Our current low rider exhibit got me to thinking about the many old trucks I've owned. About 1977, I was riding down Koch Lane in a high school friend's 1955 Chevy pick-up, when it occurred to me that an old truck was just the vehicle for me. Sitting up high looking out over an old style hood, and the ability to move furniture or water heaters or make a run to the dump... I could do anything with an old pick-up. The 1980s were my bachelor years, and during that period I fixed-up a great many old trucks. I enjoyed driving them and using them for yard work and other odd jobs I picked up. These old vehicles stood out on the street, and yet they weren't so uncommon or desirable that a near-broke college kid couldn't afford one. Ranging from the 1920s through the 1950s, I owned a mix of Chevy's, Fords, and Dodges. My opinion is that Chevy's tend to look the nicest, while the Dodge's seem to be better built. There are many other makes out there of course, though I've found these three to be the most common.
Image on Left: I bought my first truck in 1979. It was a 1957 Ford with a "Ford-o-matic" transmission, which was helpful when taking my driver's license test. I paid $400 and an old clock for it.
Image on right: The '57 Ford wasn't old enough for me though, and in 1981 I purchased a 1951 Chevy for just under $1000. It was a temperamental starter though, if you pumped the gas even once, the carburetor would flood and refuse to start. This issue actually prevented the truck from being stolen on one occasion. I don't have any photos of the truck, so I'm filling in with this cartoon. The front section was all in red primer. Photos ©Ralph M. Pearce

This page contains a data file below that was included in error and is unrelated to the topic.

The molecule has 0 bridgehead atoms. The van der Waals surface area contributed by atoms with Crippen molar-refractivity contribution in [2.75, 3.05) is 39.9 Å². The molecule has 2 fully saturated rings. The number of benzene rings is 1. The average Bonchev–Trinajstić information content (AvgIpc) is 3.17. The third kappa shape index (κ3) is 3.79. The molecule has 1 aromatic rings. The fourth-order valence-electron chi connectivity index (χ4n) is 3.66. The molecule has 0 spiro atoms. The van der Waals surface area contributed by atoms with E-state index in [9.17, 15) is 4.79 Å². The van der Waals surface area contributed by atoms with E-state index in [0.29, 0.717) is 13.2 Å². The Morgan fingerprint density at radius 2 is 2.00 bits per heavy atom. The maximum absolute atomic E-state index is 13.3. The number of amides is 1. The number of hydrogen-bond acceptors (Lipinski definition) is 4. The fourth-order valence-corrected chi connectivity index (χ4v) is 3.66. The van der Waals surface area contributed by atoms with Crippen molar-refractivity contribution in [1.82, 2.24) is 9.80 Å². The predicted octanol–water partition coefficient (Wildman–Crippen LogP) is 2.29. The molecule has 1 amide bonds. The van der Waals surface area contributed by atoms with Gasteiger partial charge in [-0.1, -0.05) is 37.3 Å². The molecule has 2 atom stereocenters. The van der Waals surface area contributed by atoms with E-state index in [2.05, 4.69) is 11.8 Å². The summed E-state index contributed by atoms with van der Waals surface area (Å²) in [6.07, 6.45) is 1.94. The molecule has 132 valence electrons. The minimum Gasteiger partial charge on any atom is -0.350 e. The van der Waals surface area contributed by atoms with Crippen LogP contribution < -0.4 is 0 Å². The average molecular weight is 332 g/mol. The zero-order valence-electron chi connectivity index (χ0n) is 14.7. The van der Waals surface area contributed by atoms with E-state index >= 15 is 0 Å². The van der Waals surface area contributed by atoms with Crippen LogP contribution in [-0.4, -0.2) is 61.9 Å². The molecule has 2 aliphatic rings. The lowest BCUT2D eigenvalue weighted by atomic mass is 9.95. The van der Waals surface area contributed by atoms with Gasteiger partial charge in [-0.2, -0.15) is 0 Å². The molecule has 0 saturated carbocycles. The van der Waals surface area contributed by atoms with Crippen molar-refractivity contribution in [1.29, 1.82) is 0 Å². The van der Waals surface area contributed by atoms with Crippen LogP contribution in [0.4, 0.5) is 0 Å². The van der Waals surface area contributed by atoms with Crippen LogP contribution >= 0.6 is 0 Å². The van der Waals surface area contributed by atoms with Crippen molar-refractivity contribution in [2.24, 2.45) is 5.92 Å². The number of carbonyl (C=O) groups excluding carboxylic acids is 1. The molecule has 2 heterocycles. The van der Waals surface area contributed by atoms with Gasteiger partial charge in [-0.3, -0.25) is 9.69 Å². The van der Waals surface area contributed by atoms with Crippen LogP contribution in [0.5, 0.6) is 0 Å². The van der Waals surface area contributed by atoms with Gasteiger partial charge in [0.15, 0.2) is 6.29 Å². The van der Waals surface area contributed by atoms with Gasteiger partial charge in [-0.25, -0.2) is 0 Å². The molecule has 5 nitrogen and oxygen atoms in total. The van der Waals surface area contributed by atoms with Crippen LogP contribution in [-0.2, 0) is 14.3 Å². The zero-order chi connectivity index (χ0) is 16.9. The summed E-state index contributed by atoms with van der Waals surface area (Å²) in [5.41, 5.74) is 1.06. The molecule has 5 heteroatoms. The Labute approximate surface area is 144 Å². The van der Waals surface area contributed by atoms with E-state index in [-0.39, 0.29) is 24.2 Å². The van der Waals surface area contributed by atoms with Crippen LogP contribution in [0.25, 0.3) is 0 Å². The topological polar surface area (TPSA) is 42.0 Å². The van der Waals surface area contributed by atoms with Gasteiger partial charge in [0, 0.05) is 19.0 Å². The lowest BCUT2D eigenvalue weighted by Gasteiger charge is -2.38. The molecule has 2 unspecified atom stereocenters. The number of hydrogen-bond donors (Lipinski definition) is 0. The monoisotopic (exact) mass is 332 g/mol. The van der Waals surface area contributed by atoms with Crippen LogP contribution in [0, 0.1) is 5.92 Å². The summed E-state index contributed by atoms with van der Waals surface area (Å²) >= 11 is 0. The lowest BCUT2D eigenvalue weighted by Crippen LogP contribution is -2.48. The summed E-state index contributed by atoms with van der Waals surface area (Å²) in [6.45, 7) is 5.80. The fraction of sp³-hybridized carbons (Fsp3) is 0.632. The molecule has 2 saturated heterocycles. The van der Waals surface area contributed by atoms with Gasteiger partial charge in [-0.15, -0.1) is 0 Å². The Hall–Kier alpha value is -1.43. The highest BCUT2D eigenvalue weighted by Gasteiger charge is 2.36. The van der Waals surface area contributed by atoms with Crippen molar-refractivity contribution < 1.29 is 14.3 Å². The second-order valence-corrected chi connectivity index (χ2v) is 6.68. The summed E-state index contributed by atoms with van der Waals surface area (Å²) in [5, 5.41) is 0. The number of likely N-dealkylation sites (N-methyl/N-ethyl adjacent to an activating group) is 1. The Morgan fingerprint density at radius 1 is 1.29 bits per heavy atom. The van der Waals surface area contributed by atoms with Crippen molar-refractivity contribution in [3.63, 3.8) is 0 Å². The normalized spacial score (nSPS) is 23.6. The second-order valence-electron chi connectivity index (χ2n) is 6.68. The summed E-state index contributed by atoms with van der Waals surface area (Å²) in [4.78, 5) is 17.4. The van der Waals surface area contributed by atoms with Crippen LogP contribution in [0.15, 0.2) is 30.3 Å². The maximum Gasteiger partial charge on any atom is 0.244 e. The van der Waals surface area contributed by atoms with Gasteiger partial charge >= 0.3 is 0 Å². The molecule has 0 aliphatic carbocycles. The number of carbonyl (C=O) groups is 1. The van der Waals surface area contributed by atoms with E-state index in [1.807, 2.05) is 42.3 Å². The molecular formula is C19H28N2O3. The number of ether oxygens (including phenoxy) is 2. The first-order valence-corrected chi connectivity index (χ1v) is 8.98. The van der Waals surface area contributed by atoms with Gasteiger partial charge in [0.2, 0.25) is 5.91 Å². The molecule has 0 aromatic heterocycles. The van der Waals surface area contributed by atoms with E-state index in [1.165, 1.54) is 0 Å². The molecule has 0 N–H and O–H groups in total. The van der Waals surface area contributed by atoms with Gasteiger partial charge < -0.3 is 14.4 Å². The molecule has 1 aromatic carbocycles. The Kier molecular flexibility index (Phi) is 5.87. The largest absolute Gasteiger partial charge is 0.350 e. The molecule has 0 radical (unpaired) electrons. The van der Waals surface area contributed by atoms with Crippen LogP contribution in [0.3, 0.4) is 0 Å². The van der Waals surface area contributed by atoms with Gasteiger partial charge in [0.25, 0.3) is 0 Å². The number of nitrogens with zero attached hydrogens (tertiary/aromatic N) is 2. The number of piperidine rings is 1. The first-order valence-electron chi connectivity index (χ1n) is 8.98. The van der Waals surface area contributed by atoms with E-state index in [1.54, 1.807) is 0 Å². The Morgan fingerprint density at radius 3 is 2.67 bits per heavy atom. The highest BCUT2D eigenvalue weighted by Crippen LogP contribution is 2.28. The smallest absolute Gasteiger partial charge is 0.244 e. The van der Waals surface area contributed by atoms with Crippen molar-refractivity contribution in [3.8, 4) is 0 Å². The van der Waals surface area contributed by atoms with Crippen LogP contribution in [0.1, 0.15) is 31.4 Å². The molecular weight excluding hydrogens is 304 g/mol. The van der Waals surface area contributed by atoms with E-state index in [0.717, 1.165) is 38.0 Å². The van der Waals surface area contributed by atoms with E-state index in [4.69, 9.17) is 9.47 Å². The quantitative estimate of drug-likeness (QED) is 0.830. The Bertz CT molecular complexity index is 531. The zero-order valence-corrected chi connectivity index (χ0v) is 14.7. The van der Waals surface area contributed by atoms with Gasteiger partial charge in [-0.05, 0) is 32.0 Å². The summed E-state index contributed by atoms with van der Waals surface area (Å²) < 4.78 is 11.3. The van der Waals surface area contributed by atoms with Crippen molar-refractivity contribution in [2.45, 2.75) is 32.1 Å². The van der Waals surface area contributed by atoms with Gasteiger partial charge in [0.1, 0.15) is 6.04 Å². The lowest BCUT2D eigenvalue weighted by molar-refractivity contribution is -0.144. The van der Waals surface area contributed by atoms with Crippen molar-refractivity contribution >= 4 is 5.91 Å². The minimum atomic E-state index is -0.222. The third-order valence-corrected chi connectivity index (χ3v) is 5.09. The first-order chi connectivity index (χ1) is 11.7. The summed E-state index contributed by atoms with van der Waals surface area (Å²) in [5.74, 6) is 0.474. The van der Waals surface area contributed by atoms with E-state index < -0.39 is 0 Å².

Image on Left: My third truck was a 1935 Dodge which I purchased in 1982 from Wheels and Deals when it was on Bascom Avenue. As a student at SJCC and SJSU, my income came from doing yard work and odd jobs. There was no curbside pick up of yard waste in those days, so most of my trucks made regular trips to the local dump. With it's wire spoke rims, front side-mount spare, strong flathead six, and hydraulic brakes (other makes of from that year were still using mechanical brakes), this truck was one of my favorites. I sold it for a measly $3500.
Image on Right: This 1937 Ford stake bed was my fourth truck, which I purchased in 1983. It had a strong V-8 engine, though it leaked so much that I had to carry a drip-pan with me everywhere I went. All of my trucks from the 1920s through the 1940s had windshields that would open out, which was great on hot summer days. Photos ©Ralph M. Pearce
Image on Left: This 1925 Dodge was purchased in 1984 for $1200 by my girlfriend. It had a rebuilt flathead four engine, and only needed four new tires to get it moving. It ran on a 12 volt system as I recall (most were 6 volt until the 1950s), and had a unique combination starter-generator with a "silent start." We'd been told that this had belonged to a grocery store in Tonopah, Nevada, and there was a faded four digit phone number painted on the cab. I eventually located copies of the Tonopah Daily Times on microfilm in Carson City and was able to find 1920s advertisements from a grocer with that number offering free delivery.
Image on Right: My dad and I take the truck out for a spin around the neighborhood. My girlfriend later sold the truck for $3000, it would be fun to know where it is now! Photos ©Ralph M. Pearce